Bush Steps Up Criticism of Europe's Ban on Genetic Foods
By DAVID E. SANGER
NEW LONDON, Conn., May 21 ? President Bush asserted today that Europe's refusal to allow food from genetically modified crops into their markets had discouraged Third World countries from using this technology and thus undermined efforts to end hunger in Africa.
Mr. Bush's accusation, long a complaint of American farmers, was made during a graduation speech at the United States Coast Guard Academy that dwelled on initiatives to combat AIDS and poverty. It is almost certain to exacerbate the bitter divisions between Washington and Europe that have not abated since the end of the war in Iraq. While Mr. Bush has made the case before that Europe should stop obstructing the sale of genetically modified food, today was the first time he linked that policy with hunger in the Third World.
The speech signaled the tough stance that Mr. Bush is likely to take when he travels to France in 10 days for the annual economic summit meeting of the Group of 7 largest industrialized nations and Russia. White House officials have already said that Mr. Bush plans no rapprochement with the leaders of France and Germany, beyond what they call a perfunctory "courtesy visit" to France's president, Jacques Chirac, during the summit meeting in Evian les-Bains.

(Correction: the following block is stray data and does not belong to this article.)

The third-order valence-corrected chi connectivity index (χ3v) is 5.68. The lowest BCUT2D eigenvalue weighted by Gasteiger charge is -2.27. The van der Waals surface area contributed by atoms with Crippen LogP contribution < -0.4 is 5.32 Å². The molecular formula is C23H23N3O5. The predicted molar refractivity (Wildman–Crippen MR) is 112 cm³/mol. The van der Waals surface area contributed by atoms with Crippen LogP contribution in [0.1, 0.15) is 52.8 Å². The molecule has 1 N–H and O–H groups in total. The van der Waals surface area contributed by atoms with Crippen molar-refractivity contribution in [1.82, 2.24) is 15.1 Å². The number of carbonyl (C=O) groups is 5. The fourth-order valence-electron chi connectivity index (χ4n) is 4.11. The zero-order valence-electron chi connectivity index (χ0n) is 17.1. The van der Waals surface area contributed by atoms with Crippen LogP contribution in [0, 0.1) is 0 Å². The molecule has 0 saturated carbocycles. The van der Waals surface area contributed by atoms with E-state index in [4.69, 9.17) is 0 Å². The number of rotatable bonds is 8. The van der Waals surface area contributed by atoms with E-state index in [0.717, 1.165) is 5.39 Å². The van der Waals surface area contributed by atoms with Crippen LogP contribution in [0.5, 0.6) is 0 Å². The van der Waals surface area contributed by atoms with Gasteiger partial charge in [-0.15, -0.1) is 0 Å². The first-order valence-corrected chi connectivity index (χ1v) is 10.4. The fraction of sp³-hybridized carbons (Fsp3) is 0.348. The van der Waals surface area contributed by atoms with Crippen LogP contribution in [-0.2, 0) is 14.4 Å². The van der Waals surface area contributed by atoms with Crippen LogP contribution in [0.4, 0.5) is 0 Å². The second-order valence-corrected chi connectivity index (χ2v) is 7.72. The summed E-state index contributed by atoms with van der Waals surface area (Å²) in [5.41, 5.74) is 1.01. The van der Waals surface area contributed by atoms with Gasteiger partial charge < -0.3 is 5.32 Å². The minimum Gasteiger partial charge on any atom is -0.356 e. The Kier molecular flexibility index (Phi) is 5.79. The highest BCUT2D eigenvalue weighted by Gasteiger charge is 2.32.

In a speech that the White House said would put forward what aides called a "positive agenda" that would show a far softer side to American foreign policy, Mr. Bush insisted that widened use of "high-yield bio-crops" would greatly increase agricultural productivity in some of the world's poorest nations.
"Yet our partners in Europe are impeding this effort," he said, clearly meaning France and Germany, though he named no countries. "They have blocked all new bio-crops because of unfounded, unscientific fears." The result, he charged, was that African nations that fear being shut out of European markets are not investing in the technology ? in which the United States has a large financial stake. He appeared to be referring to such countries as Uganda and Namibia.
"European governments should join not hinder the great cause of ending hunger in Africa," he said.
Mr. Bush made no mention of the United States' own strong economic interest in the outcome of the dispute with Europe. American corporations lead the world in biotechnology and are anxious to open the lucrative European market.
Last week the Bush administration filed the equivalent of a lawsuit at the World Trade Organization to force Europe to lift its ban on genetically modified food, a step that Mr. Bush had delayed during the debate about Iraq.